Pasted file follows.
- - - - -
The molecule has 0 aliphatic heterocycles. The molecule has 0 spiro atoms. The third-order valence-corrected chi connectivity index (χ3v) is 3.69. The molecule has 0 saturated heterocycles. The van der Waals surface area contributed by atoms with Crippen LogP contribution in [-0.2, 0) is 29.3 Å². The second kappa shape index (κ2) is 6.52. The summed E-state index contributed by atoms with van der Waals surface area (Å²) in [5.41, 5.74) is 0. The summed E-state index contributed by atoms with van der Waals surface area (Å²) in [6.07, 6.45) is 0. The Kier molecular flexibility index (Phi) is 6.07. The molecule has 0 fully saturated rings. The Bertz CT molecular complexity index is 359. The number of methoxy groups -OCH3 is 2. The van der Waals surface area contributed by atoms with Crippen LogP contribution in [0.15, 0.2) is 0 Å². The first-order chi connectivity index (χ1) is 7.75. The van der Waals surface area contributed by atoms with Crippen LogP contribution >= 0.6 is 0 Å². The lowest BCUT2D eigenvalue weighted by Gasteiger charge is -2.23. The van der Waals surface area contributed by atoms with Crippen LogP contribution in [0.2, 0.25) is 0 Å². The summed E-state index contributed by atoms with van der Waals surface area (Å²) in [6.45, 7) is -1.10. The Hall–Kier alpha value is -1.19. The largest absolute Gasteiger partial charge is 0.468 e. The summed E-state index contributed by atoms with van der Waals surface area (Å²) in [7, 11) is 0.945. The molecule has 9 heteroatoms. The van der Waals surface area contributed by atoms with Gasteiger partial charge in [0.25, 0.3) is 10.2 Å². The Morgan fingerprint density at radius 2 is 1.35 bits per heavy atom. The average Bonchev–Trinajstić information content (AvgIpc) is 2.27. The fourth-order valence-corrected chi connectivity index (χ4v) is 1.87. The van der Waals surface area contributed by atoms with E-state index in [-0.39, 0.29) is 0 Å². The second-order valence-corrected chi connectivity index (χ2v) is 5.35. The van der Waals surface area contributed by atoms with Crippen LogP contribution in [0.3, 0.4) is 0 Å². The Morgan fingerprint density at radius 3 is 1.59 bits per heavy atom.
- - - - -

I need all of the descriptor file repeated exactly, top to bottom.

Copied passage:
The molecule has 0 aliphatic heterocycles. The molecule has 0 spiro atoms. The third-order valence-corrected chi connectivity index (χ3v) is 3.69. The molecule has 0 saturated heterocycles. The van der Waals surface area contributed by atoms with Crippen LogP contribution in [-0.2, 0) is 29.3 Å². The second kappa shape index (κ2) is 6.52. The summed E-state index contributed by atoms with van der Waals surface area (Å²) in [5.41, 5.74) is 0. The summed E-state index contributed by atoms with van der Waals surface area (Å²) in [6.07, 6.45) is 0. The Kier molecular flexibility index (Phi) is 6.07. The molecule has 0 fully saturated rings. The Bertz CT molecular complexity index is 359. The number of methoxy groups -OCH3 is 2. The van der Waals surface area contributed by atoms with Crippen LogP contribution in [0.15, 0.2) is 0 Å². The first-order chi connectivity index (χ1) is 7.75. The van der Waals surface area contributed by atoms with Crippen LogP contribution >= 0.6 is 0 Å². The lowest BCUT2D eigenvalue weighted by Gasteiger charge is -2.23. The van der Waals surface area contributed by atoms with Crippen LogP contribution in [0.2, 0.25) is 0 Å². The summed E-state index contributed by atoms with van der Waals surface area (Å²) in [6.45, 7) is -1.10. The Hall–Kier alpha value is -1.19. The largest absolute Gasteiger partial charge is 0.468 e. The summed E-state index contributed by atoms with van der Waals surface area (Å²) in [7, 11) is 0.945. The molecule has 9 heteroatoms. The van der Waals surface area contributed by atoms with Gasteiger partial charge in [0.25, 0.3) is 10.2 Å². The Morgan fingerprint density at radius 2 is 1.35 bits per heavy atom. The average Bonchev–Trinajstić information content (AvgIpc) is 2.27. The fourth-order valence-corrected chi connectivity index (χ4v) is 1.87. The van der Waals surface area contributed by atoms with E-state index in [-0.39, 0.29) is 0 Å². The second-order valence-corrected chi connectivity index (χ2v) is 5.35. The van der Waals surface area contributed by atoms with Crippen LogP contribution in [0.3, 0.4) is 0 Å². The Morgan fingerprint density at radius 3 is 1.59 bits per heavy atom.